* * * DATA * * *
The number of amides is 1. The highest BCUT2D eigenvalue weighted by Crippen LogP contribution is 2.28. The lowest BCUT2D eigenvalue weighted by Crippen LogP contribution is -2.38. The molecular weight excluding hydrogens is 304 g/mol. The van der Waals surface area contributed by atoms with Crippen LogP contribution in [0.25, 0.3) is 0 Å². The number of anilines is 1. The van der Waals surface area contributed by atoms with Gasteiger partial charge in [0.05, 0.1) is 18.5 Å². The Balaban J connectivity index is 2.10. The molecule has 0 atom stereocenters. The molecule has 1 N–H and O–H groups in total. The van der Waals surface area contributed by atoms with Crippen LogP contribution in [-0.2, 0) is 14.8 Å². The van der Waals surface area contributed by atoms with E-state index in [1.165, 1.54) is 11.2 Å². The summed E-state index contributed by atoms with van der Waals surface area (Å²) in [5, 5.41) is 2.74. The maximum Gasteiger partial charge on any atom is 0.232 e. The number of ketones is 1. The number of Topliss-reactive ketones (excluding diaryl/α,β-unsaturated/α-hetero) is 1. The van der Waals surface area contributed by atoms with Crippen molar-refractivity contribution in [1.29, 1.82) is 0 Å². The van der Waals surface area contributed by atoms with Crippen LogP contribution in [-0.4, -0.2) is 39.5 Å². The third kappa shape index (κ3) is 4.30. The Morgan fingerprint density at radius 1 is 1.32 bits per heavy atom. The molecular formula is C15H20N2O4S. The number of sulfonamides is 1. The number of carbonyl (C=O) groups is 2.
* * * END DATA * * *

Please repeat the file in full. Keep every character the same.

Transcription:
The number of amides is 1. The highest BCUT2D eigenvalue weighted by Crippen LogP contribution is 2.28. The lowest BCUT2D eigenvalue weighted by Crippen LogP contribution is -2.38. The molecular weight excluding hydrogens is 304 g/mol. The van der Waals surface area contributed by atoms with Crippen LogP contribution in [0.25, 0.3) is 0 Å². The number of anilines is 1. The van der Waals surface area contributed by atoms with Gasteiger partial charge in [0.05, 0.1) is 18.5 Å². The Balaban J connectivity index is 2.10. The molecule has 0 atom stereocenters. The molecule has 1 N–H and O–H groups in total. The van der Waals surface area contributed by atoms with Crippen LogP contribution in [-0.2, 0) is 14.8 Å². The van der Waals surface area contributed by atoms with E-state index in [1.165, 1.54) is 11.2 Å². The summed E-state index contributed by atoms with van der Waals surface area (Å²) in [5, 5.41) is 2.74. The maximum Gasteiger partial charge on any atom is 0.232 e. The number of ketones is 1. The number of Topliss-reactive ketones (excluding diaryl/α,β-unsaturated/α-hetero) is 1. The van der Waals surface area contributed by atoms with Crippen molar-refractivity contribution in [1.29, 1.82) is 0 Å². The van der Waals surface area contributed by atoms with Crippen LogP contribution in [-0.4, -0.2) is 39.5 Å². The third kappa shape index (κ3) is 4.30. The Morgan fingerprint density at radius 1 is 1.32 bits per heavy atom. The molecular formula is C15H20N2O4S. The number of sulfonamides is 1. The number of carbonyl (C=O) groups is 2.